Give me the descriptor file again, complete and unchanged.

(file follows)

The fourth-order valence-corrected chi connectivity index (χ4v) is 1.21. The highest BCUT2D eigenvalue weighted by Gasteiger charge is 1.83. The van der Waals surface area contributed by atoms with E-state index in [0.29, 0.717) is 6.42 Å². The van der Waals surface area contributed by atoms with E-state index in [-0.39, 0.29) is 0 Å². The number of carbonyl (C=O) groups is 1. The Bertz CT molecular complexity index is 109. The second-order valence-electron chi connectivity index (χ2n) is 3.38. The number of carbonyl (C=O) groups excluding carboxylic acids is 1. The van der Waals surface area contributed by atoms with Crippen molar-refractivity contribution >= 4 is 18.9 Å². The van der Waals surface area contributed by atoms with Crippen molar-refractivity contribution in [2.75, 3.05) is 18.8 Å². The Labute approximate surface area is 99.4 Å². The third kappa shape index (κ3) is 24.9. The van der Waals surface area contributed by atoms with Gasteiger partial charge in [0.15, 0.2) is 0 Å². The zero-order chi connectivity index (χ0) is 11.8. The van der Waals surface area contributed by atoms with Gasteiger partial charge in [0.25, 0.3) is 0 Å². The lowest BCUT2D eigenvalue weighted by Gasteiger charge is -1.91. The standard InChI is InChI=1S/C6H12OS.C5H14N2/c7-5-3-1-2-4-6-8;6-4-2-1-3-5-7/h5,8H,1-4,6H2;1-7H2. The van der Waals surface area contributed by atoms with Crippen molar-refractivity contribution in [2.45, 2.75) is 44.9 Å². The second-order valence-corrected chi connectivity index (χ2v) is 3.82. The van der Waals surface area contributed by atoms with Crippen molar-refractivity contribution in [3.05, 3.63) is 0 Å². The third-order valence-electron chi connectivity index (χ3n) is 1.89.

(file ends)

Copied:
The fourth-order valence-corrected chi connectivity index (χ4v) is 1.21. The highest BCUT2D eigenvalue weighted by Gasteiger charge is 1.83. The van der Waals surface area contributed by atoms with E-state index in [0.29, 0.717) is 6.42 Å². The van der Waals surface area contributed by atoms with E-state index in [-0.39, 0.29) is 0 Å². The number of carbonyl (C=O) groups is 1. The Bertz CT molecular complexity index is 109. The second-order valence-electron chi connectivity index (χ2n) is 3.38. The number of carbonyl (C=O) groups excluding carboxylic acids is 1. The van der Waals surface area contributed by atoms with Crippen molar-refractivity contribution >= 4 is 18.9 Å². The van der Waals surface area contributed by atoms with Crippen molar-refractivity contribution in [2.75, 3.05) is 18.8 Å². The Labute approximate surface area is 99.4 Å². The third kappa shape index (κ3) is 24.9. The van der Waals surface area contributed by atoms with Gasteiger partial charge in [0.15, 0.2) is 0 Å². The zero-order chi connectivity index (χ0) is 11.8. The van der Waals surface area contributed by atoms with Gasteiger partial charge in [0.25, 0.3) is 0 Å². The lowest BCUT2D eigenvalue weighted by Gasteiger charge is -1.91. The standard InChI is InChI=1S/C6H12OS.C5H14N2/c7-5-3-1-2-4-6-8;6-4-2-1-3-5-7/h5,8H,1-4,6H2;1-7H2. The van der Waals surface area contributed by atoms with Crippen molar-refractivity contribution in [2.45, 2.75) is 44.9 Å². The second-order valence-corrected chi connectivity index (χ2v) is 3.82. The van der Waals surface area contributed by atoms with Crippen molar-refractivity contribution in [3.05, 3.63) is 0 Å². The third-order valence-electron chi connectivity index (χ3n) is 1.89.